At 8.00 am the group made up of Maj. General Kobbekaduwa, Brigadier Wimalaratne and Commodore Jayamaha along with several other officers headed out on a naval patrol boat towards Jaffna and returned to Kayts pier. On returning the party was met by three Land Rovers, the General, the Brigadier and the Commodore got into the Land Rover UHA 8752 with the rest of the army personnel taking vehicle no UHA 8785 and the naval personnel taking 5959. From there they set out to Araly Point. Half way the General order that they all use one vehicle as to not to attract fire from LTTE units in the Jaffna peninsula which was only one-half kilometer away. They reached Araly Point and had a discussion and headed back when the Land Rover was consumed by an explosion. Major Rupasinghe and Major Induruwa who were 400 yards away from the incident ran to the location to find only General Kobbekaduwa and Commodore Jayamaha alive. Killed in the explosion was Brigadier Wimalaratne, Lt. Colonels G.H. Ariyaratne, A. Palipahana, H.R. Stephen, all three battalion commanders, Lieutenant Commander Asanga Lankathilaka, Lieutenant Commander C.B Wijepura, Major Nalin S. De Alwis; the General's Aide-de-camp and Corporal Jagath Wickramaratna. The two wounded officers were rushed to the helicopter waiting to transport the group to base, which took them to the military hospital in Plalay where Commodore Jayamaha was found dead on arrival. General Kobbekaduwa who was awake was then transferred to the Colombo General Hospital for surgery via helicopter. Where a specialist team of surgeons were unable to save his life.
Lali Kobbekaduwa, the wife of one of the deceased officers, called for an international commission into the incident. This was not granted, but the Sri Lankan Government set up their own commission to investigate. A Presidential Commission carried out by the Sri Lankan Government speculated that then President Ranasinghe Premadasa, as well as members of the Sri Lankan Army such as Major W A N M Weerasinghe, were "directly responsible" for his death. The Asian Times commented that "a second and last Presidential Commission came up with highly speculative conclusions."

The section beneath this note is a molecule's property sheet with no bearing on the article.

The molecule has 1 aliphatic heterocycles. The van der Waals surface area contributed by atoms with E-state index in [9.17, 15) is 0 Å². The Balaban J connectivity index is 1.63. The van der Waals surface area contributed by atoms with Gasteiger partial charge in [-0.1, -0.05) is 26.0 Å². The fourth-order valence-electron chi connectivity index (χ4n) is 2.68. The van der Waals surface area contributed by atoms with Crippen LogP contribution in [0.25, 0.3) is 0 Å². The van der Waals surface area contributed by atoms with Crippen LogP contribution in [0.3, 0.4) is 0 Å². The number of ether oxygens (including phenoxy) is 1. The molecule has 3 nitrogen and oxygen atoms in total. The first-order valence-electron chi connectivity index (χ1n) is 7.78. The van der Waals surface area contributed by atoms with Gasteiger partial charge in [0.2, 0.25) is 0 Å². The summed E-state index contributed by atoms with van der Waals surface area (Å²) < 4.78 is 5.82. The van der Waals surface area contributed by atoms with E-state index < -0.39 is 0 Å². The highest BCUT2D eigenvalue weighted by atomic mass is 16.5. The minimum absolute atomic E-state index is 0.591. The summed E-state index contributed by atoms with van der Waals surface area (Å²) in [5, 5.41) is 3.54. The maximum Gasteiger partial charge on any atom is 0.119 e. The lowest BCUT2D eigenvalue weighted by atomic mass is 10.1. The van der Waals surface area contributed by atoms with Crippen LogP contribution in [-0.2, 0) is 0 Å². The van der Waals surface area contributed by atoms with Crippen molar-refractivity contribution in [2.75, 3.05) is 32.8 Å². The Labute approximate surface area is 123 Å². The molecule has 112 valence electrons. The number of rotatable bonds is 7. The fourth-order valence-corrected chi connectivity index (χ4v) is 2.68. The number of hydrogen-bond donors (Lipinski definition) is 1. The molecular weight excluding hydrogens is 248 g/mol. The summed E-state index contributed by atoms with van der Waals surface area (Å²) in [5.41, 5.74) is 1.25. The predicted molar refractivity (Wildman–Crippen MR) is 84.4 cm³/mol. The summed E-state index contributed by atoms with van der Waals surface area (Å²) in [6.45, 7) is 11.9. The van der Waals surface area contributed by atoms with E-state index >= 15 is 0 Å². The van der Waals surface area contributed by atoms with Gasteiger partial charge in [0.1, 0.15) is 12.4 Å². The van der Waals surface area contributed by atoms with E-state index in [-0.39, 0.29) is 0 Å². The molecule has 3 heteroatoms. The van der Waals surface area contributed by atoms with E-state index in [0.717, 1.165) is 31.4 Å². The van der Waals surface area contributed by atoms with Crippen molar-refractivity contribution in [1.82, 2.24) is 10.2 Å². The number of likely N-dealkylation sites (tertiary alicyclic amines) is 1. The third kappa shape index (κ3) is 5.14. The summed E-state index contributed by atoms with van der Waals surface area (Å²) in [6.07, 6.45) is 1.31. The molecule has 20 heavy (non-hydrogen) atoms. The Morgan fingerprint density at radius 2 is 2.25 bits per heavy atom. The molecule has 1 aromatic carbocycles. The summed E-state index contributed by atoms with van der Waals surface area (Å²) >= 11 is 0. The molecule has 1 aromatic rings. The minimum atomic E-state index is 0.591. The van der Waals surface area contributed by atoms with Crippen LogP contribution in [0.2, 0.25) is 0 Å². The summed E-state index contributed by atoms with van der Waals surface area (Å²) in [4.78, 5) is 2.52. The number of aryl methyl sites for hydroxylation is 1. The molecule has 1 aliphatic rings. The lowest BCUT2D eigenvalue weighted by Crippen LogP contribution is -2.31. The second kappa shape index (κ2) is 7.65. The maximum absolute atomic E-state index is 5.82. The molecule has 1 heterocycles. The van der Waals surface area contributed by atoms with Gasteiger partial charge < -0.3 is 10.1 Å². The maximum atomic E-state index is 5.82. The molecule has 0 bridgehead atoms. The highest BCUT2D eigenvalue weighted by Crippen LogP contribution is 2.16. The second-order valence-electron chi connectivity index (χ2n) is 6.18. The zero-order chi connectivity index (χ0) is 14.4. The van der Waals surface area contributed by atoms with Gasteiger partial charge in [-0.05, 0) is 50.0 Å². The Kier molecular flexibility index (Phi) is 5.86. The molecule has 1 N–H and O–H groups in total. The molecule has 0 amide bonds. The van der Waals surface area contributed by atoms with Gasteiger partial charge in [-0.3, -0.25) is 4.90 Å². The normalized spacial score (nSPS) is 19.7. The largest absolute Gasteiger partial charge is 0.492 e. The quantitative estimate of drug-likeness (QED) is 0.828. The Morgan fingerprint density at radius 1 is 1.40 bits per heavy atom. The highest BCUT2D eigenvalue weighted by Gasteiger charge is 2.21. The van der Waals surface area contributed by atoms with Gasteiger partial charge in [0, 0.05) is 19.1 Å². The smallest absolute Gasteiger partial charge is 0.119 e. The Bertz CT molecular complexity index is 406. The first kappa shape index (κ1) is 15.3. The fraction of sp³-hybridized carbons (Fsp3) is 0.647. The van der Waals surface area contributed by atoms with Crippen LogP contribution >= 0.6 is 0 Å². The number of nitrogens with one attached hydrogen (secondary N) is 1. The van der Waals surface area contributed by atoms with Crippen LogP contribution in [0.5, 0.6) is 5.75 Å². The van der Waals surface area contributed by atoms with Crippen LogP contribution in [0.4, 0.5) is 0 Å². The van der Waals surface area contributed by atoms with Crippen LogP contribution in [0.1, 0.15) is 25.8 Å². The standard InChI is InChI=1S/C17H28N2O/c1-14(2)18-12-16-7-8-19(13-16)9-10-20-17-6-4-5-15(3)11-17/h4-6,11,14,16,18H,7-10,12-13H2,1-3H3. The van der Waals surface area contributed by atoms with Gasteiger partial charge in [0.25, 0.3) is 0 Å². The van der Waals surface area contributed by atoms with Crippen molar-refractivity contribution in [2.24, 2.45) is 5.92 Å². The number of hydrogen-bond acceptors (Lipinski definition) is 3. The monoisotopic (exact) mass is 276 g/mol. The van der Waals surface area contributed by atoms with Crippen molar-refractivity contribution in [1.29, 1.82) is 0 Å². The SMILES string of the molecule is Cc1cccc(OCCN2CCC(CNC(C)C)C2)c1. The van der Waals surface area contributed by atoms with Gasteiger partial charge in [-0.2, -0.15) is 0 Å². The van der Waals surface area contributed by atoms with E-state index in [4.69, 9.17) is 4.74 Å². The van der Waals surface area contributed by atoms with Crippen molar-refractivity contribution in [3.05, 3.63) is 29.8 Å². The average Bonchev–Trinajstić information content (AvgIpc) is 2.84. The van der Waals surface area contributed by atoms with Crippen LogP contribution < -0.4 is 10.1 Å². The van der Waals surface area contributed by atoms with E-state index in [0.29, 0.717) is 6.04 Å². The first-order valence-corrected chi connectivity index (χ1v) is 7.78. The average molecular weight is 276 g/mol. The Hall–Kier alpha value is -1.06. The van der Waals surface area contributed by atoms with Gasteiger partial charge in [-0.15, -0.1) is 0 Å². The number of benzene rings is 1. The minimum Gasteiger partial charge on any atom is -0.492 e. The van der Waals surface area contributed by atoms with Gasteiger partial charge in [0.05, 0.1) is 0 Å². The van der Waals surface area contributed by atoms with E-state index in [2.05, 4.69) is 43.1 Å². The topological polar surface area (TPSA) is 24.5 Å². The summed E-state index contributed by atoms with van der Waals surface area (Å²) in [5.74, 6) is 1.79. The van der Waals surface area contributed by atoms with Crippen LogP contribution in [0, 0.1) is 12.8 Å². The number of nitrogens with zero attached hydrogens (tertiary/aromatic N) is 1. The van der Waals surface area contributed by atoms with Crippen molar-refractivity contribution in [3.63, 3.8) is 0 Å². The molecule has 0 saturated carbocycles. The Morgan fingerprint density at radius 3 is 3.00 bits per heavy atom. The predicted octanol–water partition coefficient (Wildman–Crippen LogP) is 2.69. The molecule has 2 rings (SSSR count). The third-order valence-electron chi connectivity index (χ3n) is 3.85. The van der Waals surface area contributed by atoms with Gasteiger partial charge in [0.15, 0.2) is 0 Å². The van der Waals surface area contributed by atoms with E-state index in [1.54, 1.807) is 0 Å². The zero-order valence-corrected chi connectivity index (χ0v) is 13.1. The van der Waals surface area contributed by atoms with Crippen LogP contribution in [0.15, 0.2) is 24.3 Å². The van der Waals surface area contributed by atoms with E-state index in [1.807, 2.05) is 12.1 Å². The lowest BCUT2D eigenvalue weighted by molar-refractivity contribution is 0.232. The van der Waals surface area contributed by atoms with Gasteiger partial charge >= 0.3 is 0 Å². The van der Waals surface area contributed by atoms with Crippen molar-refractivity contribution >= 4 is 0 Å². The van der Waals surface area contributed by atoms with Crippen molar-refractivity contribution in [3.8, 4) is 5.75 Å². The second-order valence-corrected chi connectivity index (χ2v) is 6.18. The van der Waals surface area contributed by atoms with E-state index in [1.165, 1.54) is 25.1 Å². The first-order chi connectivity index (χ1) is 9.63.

During his career he received the Republic of Sri Lanka Armed Services Medal, Army 25th Anniversary Medal, President's Inauguration Medal, Sri Lanka Armed Services Long Service Medal, Vadamarachchi Operation Medal, Purna Bhumi Padakkama and Rana Wickrama Padakkama. He was posthumously promoted to Lieutenant General and awarded the Vishista Seva Vibhushanaya, Rana Sura Padakkama (twice), Uttama Seva Padakkama and Desha Putra Sammanaya. His widow received the Uththama Pooja Pranama Padakkama medal in 2010.
Several statues of General Kobbekaduwa were erected following his death.
He played rugby football for Trinity College, Kandy captaining the 1XV in 1959 and winning the Rugby Lion, Army Sports Club in the Clifford Cup tournament and then represented Ceylon. Kobbekaduwa coached, refereed and administered the game on a national level. He was also a board member of the Duncan White Sports Foundation.
- General Denzil Kobbekaduwa – hero and a genuine leader
- General Denzil L. Kobbekaduwa – a hero and genuine leader
- Operation Liberation One
- Kandy remembers sportsman Denzil Kobbekaduwa
- "Sri Lanka's Tamil Tigers". TIME. September 16, 1991.
- Gen. Denzil Kobbekaduwa, who led from the front
- Kobbekaduwa Commission Crisis: Bar to defend Upawansa Yapa
- SRI LANKA: THE UNTOLD STORY CHAPTER 52: President blamed for assassinations
- Specially Designed ‘Uththama Pooja Pranama Padakkama’ Honours Fallen War Heroes
- 22nd death anniversary of Lt.General Denzil Kobbekaduwa falls today
- Army, Sri Lanka. (1st Edition – October 1999). "50 YEARS ON" – 1949–1999, Sri Lanka Army. ISBN 955-8089-02-8
- War and Peace in Sri Lanka: With a Post-Accord Report From Jaffna. ISBN 9552600014/ISBN 978-9552600012, Institute of Fundamental Studies, Sri Lanka; 1 edition (October 1, 1987), By Rohan Gunaratna.
- The Broken Palmyra – The Tamil Crisis in Sri Lanka: An Inside Account. The Sri Lanka Studies Institute, Claremont 1990. By Hoole, R., Somasundaram, D., Sritharan K., and Rajini Thiranagama. (Also available online .)
- Indian intervention in Sri Lanka: The role of India's intelligence agencies. ISBN 9559519905/ISBN 978-9559519904, South Asian Network on Conflict Research (1993), By Rohan Gunaratna.